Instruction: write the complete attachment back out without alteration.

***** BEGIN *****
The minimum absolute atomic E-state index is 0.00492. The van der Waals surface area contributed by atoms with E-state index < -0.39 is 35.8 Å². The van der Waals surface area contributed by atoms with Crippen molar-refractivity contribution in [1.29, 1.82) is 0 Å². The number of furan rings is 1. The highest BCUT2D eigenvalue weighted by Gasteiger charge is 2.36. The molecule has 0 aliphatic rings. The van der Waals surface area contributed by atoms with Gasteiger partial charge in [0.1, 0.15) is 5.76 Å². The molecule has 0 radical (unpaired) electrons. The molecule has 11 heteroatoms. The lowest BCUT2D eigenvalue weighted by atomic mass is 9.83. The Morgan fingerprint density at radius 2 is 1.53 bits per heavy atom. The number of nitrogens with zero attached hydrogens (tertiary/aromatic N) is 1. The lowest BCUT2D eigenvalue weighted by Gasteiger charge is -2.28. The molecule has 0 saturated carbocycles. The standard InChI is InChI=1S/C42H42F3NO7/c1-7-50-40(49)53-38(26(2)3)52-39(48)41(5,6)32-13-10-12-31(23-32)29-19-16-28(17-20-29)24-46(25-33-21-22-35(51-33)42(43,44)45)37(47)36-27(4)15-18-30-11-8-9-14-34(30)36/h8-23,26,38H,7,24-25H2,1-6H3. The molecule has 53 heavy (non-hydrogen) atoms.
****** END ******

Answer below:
The minimum absolute atomic E-state index is 0.00492. The van der Waals surface area contributed by atoms with E-state index < -0.39 is 35.8 Å². The van der Waals surface area contributed by atoms with Crippen molar-refractivity contribution in [1.29, 1.82) is 0 Å². The number of furan rings is 1. The highest BCUT2D eigenvalue weighted by Gasteiger charge is 2.36. The molecule has 0 aliphatic rings. The van der Waals surface area contributed by atoms with Gasteiger partial charge in [0.1, 0.15) is 5.76 Å². The molecule has 0 radical (unpaired) electrons. The molecule has 11 heteroatoms. The lowest BCUT2D eigenvalue weighted by atomic mass is 9.83. The Morgan fingerprint density at radius 2 is 1.53 bits per heavy atom. The number of nitrogens with zero attached hydrogens (tertiary/aromatic N) is 1. The lowest BCUT2D eigenvalue weighted by Gasteiger charge is -2.28. The molecule has 0 saturated carbocycles. The standard InChI is InChI=1S/C42H42F3NO7/c1-7-50-40(49)53-38(26(2)3)52-39(48)41(5,6)32-13-10-12-31(23-32)29-19-16-28(17-20-29)24-46(25-33-21-22-35(51-33)42(43,44)45)37(47)36-27(4)15-18-30-11-8-9-14-34(30)36/h8-23,26,38H,7,24-25H2,1-6H3. The molecule has 53 heavy (non-hydrogen) atoms.